The March for Life is a miracle. There is no other annual event of that size in the nation’s capital with that kind of sustained energy; the massive pro-life rally has been going on every January for more than 40 years. But maybe the biggest part of the miracle has to do with the near-total lack of huge-name promoters, as the antiabortion movement continues to be the third rail for American celebrities.
That’s about to change. In a few weeks, the March will be keynoted by a genuine superstar: Ben Shapiro. The 34-year-old Orthodox Jew from Southern California hosts the most popular conservative podcast in the country. A pre-election special he did this fall was one of the most-watched shows on cable TV the day it aired. His “Daily Wire” opinion-news website boasts 140 million page views per month.
Many in the pro-life movement, of which I am passionately a part, will consider the Harvard Law-educated intellectual a huge get. Not me. Despite Shapiro’s star power and stature, I consider his appearance a serious mistake for the March, one that will move us even further from being understood as the broad-based human rights movement we need to embody in order to go from fringe to mainstream.
Shapiro’s appearance is an especially ominous sign after last year’s appearance via satellite TV of President Trump — the absolute nemesis of more left-leaning pro-lifers like myself.
Shapiro, of course, puts the March on the map in a different — and, in some respects, more important — way than Trump’s video did last year. Trump is a buffoon, but Shapiro is helping form the imagination of many millions of young conservatives. He also has deep relationships and regular exchanges with pro-choice members of the intellectual dark Web, and is one of the few pro-life public figures who is taken seriously outside the pro-life movement itself.
Though I disagree with Shapiro about 60 to 70 percent of the time, I listen to his entertaining show regularly and consider him a very important voice for vulnerable populations. His commitment to argument and evidence — and rejection of power politics — represents the only chance those who have lack power in our culture have to get their interests taken seriously.
Still, I do not welcome his appearance at the March.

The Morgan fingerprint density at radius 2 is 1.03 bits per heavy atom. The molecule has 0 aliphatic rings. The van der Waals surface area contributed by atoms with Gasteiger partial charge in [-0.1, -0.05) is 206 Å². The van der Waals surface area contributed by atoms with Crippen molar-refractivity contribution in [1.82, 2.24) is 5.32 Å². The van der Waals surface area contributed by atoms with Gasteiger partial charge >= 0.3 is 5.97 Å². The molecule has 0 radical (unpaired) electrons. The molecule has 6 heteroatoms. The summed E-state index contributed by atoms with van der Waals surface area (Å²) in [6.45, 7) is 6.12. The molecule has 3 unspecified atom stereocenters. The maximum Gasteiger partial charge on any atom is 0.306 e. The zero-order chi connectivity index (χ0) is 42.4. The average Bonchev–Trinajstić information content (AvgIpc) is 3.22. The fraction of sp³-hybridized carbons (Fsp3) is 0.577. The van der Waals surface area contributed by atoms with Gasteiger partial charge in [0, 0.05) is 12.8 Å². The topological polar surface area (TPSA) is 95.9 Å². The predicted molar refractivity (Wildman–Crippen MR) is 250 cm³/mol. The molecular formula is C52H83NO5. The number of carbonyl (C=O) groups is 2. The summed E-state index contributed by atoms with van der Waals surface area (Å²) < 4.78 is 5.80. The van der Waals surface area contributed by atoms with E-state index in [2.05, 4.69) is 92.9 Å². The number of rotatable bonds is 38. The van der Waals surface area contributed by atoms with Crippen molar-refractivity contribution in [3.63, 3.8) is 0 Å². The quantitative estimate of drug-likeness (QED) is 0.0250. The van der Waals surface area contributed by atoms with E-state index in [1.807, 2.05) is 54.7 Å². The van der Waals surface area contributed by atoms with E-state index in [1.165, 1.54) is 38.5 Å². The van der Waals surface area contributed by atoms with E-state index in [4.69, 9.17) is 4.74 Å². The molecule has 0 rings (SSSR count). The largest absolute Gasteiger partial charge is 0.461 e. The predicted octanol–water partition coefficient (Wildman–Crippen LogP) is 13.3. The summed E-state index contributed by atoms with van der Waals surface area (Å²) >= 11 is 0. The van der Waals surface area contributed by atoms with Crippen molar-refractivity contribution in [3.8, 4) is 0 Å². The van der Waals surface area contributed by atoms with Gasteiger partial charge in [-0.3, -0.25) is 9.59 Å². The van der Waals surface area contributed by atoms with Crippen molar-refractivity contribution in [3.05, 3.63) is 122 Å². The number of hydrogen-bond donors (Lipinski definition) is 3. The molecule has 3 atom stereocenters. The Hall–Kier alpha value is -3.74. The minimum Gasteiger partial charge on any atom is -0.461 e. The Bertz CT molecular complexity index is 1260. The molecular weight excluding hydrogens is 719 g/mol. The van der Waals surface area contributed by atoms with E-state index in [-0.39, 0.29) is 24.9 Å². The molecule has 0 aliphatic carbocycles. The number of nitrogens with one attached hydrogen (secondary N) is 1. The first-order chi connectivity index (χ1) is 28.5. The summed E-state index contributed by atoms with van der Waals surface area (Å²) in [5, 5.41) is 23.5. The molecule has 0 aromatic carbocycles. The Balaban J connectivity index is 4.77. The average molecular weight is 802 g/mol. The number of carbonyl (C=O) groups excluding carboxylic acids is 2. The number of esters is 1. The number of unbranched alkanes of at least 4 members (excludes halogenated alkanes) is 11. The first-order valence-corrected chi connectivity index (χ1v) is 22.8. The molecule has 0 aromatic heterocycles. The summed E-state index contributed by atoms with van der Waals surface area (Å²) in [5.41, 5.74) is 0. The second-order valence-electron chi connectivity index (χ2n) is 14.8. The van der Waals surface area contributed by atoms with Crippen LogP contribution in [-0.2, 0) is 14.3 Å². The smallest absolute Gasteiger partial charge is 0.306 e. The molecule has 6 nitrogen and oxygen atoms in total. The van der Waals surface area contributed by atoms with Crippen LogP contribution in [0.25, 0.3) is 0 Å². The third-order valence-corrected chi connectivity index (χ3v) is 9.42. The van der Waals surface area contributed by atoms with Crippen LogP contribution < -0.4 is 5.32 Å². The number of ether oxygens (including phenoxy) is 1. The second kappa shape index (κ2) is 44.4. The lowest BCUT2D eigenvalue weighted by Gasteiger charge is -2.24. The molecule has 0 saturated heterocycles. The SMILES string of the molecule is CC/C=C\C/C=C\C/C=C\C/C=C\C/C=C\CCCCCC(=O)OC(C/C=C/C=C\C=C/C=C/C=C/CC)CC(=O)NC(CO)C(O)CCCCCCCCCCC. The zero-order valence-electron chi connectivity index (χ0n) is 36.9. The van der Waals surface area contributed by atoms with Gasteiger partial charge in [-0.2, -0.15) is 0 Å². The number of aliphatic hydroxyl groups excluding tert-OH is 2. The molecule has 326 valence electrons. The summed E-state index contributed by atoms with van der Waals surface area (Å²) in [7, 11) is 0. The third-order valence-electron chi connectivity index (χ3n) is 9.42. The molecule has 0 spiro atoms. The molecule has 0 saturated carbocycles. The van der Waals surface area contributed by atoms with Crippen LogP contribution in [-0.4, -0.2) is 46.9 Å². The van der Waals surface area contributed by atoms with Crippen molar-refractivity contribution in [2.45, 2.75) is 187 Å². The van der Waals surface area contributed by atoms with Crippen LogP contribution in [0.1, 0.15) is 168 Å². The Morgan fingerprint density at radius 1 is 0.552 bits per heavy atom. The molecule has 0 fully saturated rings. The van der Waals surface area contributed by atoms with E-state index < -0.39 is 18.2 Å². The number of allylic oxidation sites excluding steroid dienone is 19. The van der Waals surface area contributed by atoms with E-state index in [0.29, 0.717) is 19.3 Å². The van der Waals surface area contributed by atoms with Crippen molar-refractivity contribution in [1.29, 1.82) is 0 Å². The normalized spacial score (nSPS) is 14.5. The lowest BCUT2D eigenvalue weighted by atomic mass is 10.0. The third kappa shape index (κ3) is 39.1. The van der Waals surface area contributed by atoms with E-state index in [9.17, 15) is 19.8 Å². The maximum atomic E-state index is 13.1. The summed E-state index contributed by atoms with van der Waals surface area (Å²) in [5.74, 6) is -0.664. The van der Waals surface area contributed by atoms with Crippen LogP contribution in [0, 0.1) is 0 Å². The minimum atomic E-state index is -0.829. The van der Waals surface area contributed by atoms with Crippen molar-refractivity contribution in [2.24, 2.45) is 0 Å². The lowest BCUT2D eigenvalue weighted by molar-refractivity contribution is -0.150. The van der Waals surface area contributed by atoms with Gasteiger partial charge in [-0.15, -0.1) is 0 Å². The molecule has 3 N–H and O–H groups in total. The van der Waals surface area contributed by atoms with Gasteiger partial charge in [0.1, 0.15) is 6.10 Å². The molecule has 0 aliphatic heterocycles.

It is an especially bad mistake to have his show recorded live on the most public stage of the pro-life movement — a stage that will be made even more public due to his presence.
It was bad enough to have the movement associated with Trump. On his year’s stage, will Shapiro read his show’s regular advertisements for the U.S. Conceal-Carry Association? How will the crowd react when he does his daily promotion of his “Leftist Tears: Hot or Cold” tumbler?
Following a challenge on Twitter from me, March for Life President Jeanne Mancini tweeted back an affirmation that the movement is “made up of all of us,” with “different approaches and backgrounds,” and said the March aims to capture that diversity in its program.
Indeed, some 28 percent of Democrats told Gallup in 2014 that they identify as “pro-life.”
The set of all pro-lifers is huge, politically diverse, and, as I have argued in these pages, more representative of the views of people of color than of white people — especially white liberals.
Unfortunately, while the March features the occasional Democratic politician or openly liberal pro-life activist, the speakers’ list and political tone in recent years have become overwhelmingly Republican and conservative. Increasingly, and especially with Trump speaking last year, those who identity with a different political ideology have been alienated from the most important pro-life march in the country — as well as the most important annual pro-life strategic meetings that surround the March.
This alienation is among the factors pushing non-conservative pro-life organizations such as New Wave Feminists, Rehumanize International, Secular Pro-Life, Democrats for Life, Consistent Life, among others, to hold alternative events at the March. This is a disaster for a number of reasons, among them that the pro-life movement will never meet our goals unless we can be understood as a broad-based human rights movement — and not merely as a Republican or conservative constituency.
The movement, for instance, made significant headway with younger people over the last decade or so — a demographic that was trending more antiabortion than young people of previous generations. But especially after the movement hitched its wagon to the Trump campaign, it lost a huge portion of the Trump-loathing young people who, despite agreeing with us on morality and policy, refuse to identify as pro-life. Indeed, the term has become so toxic that the group Students for Life refuses to say “pro-life” when doing its activist work.
Given its focus on human rights and nonviolence for the most vulnerable, the pro-life movement — with the right choices from leadership — could move beyond its narrow level of cultural influence. Our current political realignment creates an even larger opening for something like this. But the one-two punch of Trump and then Shapiro moves us in the opposite direction. Plenty of non-conservative pro-life activists stand ready to build bridges — both to the more traditional pro-life movement and to the people we need but don’t currently have on board.
It is time for the pro-life movement’s leadership to put aside the warm blanket of comfortable, familiar politics and begin to do the difficult and sometimes messy work of featuring the full diversity of the movement.
Charles C. Camosy is an associate professor at Fordham University, and the author of “Beyond the Abortion Wars: A Way Forward for A New Generation.” He is a board member of Democrats for Life.